William Smith, the action star who tussled with Clint Eastwood in Any Which Way You Can and was a regular on the final season of Hawaii Five-O, has died. He was 88.
His wife Joanne Cervelli Smith confirmed that her husband died July 5 at the Motion Picture & Television Country House and Hospital in Woodland Hills, CA. No cause or date of death was given.
Smith was born in Columbia, MO,in 1933 on his family’s cattle ranch where he grew up surrounded by many beloved horses. Although the Smith family moved to Southern California before he was 10, it was his time spent on the ranch that influenced the roles he’d take during his more than seven decades-long career in TV and film.
He began his career in entertainment as a child star in 1942’s The Ghost of Frankenstein when he was 8-years-old. Though he played a small uncredited role, more opportunities would follow in Meet Me in St. Louis and The Song of Bernadette.
Before playing a fictional tough guy, he played one in real life after enlisting with the Air Force during the Korean War in 1951 where he flew secret missions. During his service, he made time for higher education he studied at institutions in Syracuse, Munich, and Paris before graduating Cum Laude from UCLA where he earned a master’s degree.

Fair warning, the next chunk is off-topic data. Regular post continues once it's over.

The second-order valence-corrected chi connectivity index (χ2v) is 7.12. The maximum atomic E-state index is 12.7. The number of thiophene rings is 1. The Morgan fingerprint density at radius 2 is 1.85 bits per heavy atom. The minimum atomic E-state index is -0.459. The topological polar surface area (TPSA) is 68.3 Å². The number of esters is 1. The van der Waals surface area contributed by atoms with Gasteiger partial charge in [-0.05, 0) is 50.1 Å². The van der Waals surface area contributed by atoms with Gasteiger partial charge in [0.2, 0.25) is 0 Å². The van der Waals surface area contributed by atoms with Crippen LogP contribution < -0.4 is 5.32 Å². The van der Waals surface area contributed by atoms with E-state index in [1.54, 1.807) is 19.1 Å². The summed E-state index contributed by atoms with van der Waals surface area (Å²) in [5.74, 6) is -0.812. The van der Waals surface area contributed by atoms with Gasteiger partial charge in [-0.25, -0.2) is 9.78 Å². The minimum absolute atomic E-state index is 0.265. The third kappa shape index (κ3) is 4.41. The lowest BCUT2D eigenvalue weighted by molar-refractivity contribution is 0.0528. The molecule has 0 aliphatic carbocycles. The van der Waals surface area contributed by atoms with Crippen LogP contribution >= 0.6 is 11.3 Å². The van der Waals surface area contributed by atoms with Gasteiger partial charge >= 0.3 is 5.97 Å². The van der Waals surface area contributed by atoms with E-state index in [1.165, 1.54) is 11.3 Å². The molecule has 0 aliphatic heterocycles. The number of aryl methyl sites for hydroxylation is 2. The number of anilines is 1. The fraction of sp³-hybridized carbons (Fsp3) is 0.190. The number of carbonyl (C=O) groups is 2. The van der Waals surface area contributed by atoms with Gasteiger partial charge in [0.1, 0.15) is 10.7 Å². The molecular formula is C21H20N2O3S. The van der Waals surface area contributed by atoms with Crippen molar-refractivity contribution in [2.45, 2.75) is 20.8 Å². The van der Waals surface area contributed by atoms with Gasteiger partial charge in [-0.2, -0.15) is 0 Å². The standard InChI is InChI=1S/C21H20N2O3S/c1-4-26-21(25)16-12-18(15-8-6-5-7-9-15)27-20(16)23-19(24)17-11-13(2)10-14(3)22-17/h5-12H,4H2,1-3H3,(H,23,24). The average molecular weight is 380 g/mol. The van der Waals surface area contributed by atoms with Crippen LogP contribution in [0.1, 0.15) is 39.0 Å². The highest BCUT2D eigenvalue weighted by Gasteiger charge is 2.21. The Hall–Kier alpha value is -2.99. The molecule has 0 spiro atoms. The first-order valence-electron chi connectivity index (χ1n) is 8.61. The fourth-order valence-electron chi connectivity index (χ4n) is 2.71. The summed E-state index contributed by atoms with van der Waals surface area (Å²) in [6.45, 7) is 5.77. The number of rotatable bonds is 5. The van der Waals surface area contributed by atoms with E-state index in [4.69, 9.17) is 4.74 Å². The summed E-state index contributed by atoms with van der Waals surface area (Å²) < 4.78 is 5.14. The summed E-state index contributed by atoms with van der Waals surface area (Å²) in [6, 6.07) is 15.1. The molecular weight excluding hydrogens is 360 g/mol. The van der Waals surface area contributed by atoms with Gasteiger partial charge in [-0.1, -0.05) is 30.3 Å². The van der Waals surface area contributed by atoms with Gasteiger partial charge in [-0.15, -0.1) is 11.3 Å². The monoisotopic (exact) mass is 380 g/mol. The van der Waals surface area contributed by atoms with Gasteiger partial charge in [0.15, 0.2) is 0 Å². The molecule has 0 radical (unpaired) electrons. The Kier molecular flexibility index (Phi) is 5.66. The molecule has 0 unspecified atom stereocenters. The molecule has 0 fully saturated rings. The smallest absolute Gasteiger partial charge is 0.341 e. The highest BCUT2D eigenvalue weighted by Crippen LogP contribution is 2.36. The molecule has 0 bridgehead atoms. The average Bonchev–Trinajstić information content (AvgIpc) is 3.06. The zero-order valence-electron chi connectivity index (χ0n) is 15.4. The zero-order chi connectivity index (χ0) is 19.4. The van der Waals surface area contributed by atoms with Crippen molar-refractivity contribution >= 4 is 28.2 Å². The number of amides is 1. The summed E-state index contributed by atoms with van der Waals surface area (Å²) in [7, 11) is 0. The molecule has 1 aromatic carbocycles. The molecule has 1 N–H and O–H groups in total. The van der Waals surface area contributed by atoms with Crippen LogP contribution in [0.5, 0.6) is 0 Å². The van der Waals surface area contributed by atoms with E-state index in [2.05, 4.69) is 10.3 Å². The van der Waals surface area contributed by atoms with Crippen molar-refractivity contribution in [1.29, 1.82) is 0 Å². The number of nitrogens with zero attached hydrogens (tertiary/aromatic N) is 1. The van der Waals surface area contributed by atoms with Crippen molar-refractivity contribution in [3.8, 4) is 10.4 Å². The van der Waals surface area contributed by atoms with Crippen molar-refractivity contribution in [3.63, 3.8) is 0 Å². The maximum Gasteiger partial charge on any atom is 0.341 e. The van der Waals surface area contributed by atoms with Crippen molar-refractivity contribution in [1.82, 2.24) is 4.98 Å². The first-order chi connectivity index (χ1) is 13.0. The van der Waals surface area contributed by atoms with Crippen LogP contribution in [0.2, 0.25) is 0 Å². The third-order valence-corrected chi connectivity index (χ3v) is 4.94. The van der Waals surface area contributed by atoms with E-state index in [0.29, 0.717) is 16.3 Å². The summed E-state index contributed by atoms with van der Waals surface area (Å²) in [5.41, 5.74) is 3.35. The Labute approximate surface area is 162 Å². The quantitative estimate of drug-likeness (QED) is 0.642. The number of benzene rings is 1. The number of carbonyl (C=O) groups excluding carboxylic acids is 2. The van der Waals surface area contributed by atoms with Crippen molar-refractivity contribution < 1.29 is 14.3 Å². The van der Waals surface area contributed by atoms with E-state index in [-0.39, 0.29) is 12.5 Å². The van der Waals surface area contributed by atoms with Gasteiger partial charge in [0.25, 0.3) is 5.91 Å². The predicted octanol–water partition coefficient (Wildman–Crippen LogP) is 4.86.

Smith intended to work for the government before agreeing to a contract with MGM in mostly western and biker-themed films and TV shows like Gunsmoke, The Virginian, Perry Mason, Batman, Lassie, and The Mod Squad.
In 1965, Smith nabbed the lead role in NBC’s Laredo where he portrayed Texas Ranger Joe Riley for two seasons until its cancellation in 1967.
He played a lawman again in 1979 when he joined the final season of Hawaii Five-O as Detective James “Kimo” Carew, one of three newcomers to come onboard after James MacArthur’s departure. Smith, who was known for playing mostly bad guys, really enjoyed being able to play a hero on the popular CBS procedural.
He followed with appearances in Batman, I Dream of Jeannie, Kung Fu, The Rockford Files, The A-Team, The Dukes of Hazzard, Six Million Dollar Man, and Knight Rider.
Smith is survived by his wife Joanne Cervelli Smith, who shared 31 years together, his son, William E. Smith III, and his daughter, Sherri Anne Cervelli.
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